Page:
Initially, industry insiders were alarmed about all the racetrack casualties, wondering where racing’s new fans would come from. Then, they were apprised of a startling statistic: 90 percent of National Football League fans had never been to an NFL game. The NFL became the most popular American sport mainly through television exposure rather than live attendance. Racing took a cue and began to promote the sport aggressively on TV. Television created more fans all over the United States and the increasingly technologically connected American society was a boon to advance deposit wagering.

Originally published in the Blood-Horse. Used with permission.


Horse Racing Business pays tribute today to all of the men and women, living and dead, who have kept America free by serving in the U. S. Military. Many current and past participants in horse racing have also heeded the call of their country in times of peace and war. A small sampling is as follows:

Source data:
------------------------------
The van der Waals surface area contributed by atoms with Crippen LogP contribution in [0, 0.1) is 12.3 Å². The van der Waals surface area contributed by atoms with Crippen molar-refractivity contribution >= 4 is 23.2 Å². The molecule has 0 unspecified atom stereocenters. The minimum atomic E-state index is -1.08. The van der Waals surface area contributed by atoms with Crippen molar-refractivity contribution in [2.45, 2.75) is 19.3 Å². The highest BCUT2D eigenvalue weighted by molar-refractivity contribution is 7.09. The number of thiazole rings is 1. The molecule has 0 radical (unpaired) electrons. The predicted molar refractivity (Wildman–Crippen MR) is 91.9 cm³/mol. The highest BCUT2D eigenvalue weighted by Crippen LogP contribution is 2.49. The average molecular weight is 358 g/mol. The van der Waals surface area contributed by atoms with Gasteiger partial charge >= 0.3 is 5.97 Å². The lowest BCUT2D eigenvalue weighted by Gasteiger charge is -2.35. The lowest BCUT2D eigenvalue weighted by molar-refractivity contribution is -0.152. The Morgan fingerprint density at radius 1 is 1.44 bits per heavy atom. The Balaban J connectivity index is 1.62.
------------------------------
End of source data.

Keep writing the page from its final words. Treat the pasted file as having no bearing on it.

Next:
James “Ted” Bassett III
Louis Beard
August Belmont Jr. (enlisted at age 65)
Stanley Bergstein (D-Day Invasion)
Elliott Burch
Cot Campbell
Robert N. Clay
Richard Duchossois
Terry Finley (West Point graduate)
Harry F. Guggenheim (WWI and WWII)
G. Watts Humphrey Jr.
Andrew Jackson (U. S. President)
Robert B. Lewis
Gene Markey
Jim McKay
Tom Meeker
Paul Mellon
Mack Miller
Bill Nack
Paul Oreffice
John Sherreffs
D. G. Van Clief Jr.
Alfred G. Vanderbilt (Silver Star)
C. V. Whitney (WWI and WWII)
John Hay Whitney (POW)
Charlie Whittingham
William T. Young

If you wish to honor a veteran from the horse racing industry, or any veteran for that matter, please do so by placing his or her name in the comments section.

Presidential Proclamation — Veterans Day, 2011




Today, our Nation comes together to honor our veterans and commemorate the legacy of profound service and sacrifice they have upheld in pursuit of a more perfect Union. Through their steadfast defense of America’s ideals, our service members have ensured our country still stands strong, our founding principles still shine, and nations around the world know the blessings of freedom. As we offer our sincere appreciation and respect to our veterans, to their families, to those who are still in harm’s way, and to those we have laid to rest, let us rededicate ourselves to serving them as well as they have served the United States of America.